15. National Security Agency
  16. Navy Intelligence


Media:

Summary by Chris Conrad

AKA

Intelligence Budget Transparency Act of 2015

Official Title

To amend section 1105 of title 31, United States Code, to require that the annual budget submissions of the Presidents include the total dollar amount requested for intelligence or intelligence related activities of each element of the Government engaged in such activities.

bill Progress


  • Not enacted
    The President has not signed this bill
  • The senate has not voted
  • The house has not voted
      house Committees
      Committee on the Budget
    IntroducedMay 12th, 2015
    The people deserve to know where our money is going.
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    These agencies are already under the oversight of Congress. As a republic, we elect our own representatives who in turn act on our behalf in these matters. This allows us to keep the agencies in check without having them disclose their requests and activities to the general public.
    Like (9)
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    I worked in the Intelligence Community during my time in the service. Budgets are not kept secret to defraud the American people, its a security measure pure and simple. A bank doesn't make the typeof vault and alarm system it uses public knowledge for the same reason. Knowing what is there makes it easier to counter.
    Like (9)
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    I deserve to know what my taxes are paying for, and if the interests are kept confidential from the public, they obviously are not for the better of the public
    Like (8)
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    Nothing that should be kept from our enemies should be made public.
    Like (6)
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    It doesn't have line item expenses. There's limited security risk if you're just seeing the bottom line.
    Like (4)
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    We should be able to know how much money the government is investing in these government programs.
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    This will hardly affect national security, as it merely breaks the spending down into 16 large chunks. What is Russia or China going to do with the knowledge that the Marines Intelligence agency has 16 billion dollars, for example. This bill both provides transparency while preserving our national security.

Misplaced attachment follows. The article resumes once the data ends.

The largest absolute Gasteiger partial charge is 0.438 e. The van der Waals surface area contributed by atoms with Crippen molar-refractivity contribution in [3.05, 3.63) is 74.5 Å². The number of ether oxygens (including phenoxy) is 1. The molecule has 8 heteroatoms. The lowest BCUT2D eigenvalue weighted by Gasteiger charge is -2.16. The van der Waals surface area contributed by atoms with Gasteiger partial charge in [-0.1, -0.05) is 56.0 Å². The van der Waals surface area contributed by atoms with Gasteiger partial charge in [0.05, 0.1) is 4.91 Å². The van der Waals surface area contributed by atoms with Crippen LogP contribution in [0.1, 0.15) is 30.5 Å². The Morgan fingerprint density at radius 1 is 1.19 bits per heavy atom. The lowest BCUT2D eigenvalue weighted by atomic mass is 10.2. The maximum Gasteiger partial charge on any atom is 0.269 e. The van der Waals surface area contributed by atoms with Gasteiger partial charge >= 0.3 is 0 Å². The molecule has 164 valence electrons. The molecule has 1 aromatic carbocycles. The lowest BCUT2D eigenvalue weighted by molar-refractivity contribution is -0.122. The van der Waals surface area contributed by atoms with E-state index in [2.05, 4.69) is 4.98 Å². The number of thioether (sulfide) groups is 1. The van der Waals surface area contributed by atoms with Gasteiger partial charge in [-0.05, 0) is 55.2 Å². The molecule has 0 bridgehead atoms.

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    You are stripping America's security
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    This sounds innocuous enough: This bill would allow all members of Congress and the public to see the budget of each agency, but not line-item expenses. For example, were the bill to pass, anyone could know how much money is going to the CIA, but not how the CIA is in turn allocating such funding. Considering how UNTRANSPARENT the Obama administration is, I expect our "Imperial President" will veto this measure, if it passes. But maybe he'll surprise me.
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    National safety > transparency
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    I don't think we can afford to be anything else but perfectly upfront and honest with the American people at a time like this
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    Yes, we need to know where our tax dollars are going!
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    Without line item expenses I don't believe this bill would compromise security enough to outweigh the benefits of people knowing where their tax money is going.
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    There is not enough information in a budget to compromise security
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    This bill discloses nothing about what the intelligence community does, only what the budget is to each agency. It therefore does not compromise our security. Americans have the right to know which agencies expenditures are allocated towards, especially since several of them (such as the NSA) are heavily criticized for their actions.
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    Nay to the public disclosure part of the bill. I would say Yea to the congressional oversight portion of it, but in no way should figures from secret agencies be made public.
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    I don't agree with spending our tax money without oversight.
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    Say
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    In other words, should the Intel community be allowed to operate without any semblance oversight or accountability? No. Absolutely not. To have it any other way would be antithetical to Democracy.